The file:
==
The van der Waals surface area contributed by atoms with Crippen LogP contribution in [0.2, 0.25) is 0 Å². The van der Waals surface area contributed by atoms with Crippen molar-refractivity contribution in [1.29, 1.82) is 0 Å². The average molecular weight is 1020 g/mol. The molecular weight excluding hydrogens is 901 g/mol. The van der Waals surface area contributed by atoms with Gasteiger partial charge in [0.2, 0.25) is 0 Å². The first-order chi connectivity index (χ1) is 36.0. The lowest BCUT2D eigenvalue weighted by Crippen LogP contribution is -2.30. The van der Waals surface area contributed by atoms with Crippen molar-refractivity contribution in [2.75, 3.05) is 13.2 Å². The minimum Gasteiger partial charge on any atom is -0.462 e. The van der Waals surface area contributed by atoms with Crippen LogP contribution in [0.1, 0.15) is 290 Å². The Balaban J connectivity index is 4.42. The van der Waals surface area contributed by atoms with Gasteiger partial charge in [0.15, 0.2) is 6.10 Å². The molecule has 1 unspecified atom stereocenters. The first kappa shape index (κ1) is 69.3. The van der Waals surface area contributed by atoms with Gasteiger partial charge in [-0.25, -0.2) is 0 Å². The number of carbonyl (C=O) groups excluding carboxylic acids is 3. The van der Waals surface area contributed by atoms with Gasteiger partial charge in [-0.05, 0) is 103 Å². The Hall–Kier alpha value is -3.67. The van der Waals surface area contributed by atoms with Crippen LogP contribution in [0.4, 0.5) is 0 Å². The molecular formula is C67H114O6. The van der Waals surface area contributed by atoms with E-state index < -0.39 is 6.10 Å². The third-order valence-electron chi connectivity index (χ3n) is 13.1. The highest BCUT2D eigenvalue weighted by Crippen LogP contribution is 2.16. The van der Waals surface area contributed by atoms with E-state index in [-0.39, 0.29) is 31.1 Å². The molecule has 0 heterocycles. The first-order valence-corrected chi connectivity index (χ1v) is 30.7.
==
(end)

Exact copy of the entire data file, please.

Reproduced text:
The van der Waals surface area contributed by atoms with Crippen LogP contribution in [0.2, 0.25) is 0 Å². The van der Waals surface area contributed by atoms with Crippen molar-refractivity contribution in [1.29, 1.82) is 0 Å². The average molecular weight is 1020 g/mol. The molecular weight excluding hydrogens is 901 g/mol. The van der Waals surface area contributed by atoms with Gasteiger partial charge in [0.2, 0.25) is 0 Å². The first-order chi connectivity index (χ1) is 36.0. The lowest BCUT2D eigenvalue weighted by Crippen LogP contribution is -2.30. The van der Waals surface area contributed by atoms with Crippen molar-refractivity contribution in [2.75, 3.05) is 13.2 Å². The minimum Gasteiger partial charge on any atom is -0.462 e. The van der Waals surface area contributed by atoms with Crippen LogP contribution in [0.1, 0.15) is 290 Å². The Balaban J connectivity index is 4.42. The van der Waals surface area contributed by atoms with Gasteiger partial charge in [0.15, 0.2) is 6.10 Å². The molecule has 1 unspecified atom stereocenters. The first kappa shape index (κ1) is 69.3. The van der Waals surface area contributed by atoms with Gasteiger partial charge in [-0.25, -0.2) is 0 Å². The number of carbonyl (C=O) groups excluding carboxylic acids is 3. The van der Waals surface area contributed by atoms with Gasteiger partial charge in [-0.05, 0) is 103 Å². The Hall–Kier alpha value is -3.67. The van der Waals surface area contributed by atoms with Crippen LogP contribution in [0.4, 0.5) is 0 Å². The molecular formula is C67H114O6. The van der Waals surface area contributed by atoms with E-state index < -0.39 is 6.10 Å². The third-order valence-electron chi connectivity index (χ3n) is 13.1. The highest BCUT2D eigenvalue weighted by Crippen LogP contribution is 2.16. The van der Waals surface area contributed by atoms with E-state index in [-0.39, 0.29) is 31.1 Å². The molecule has 0 heterocycles. The first-order valence-corrected chi connectivity index (χ1v) is 30.7.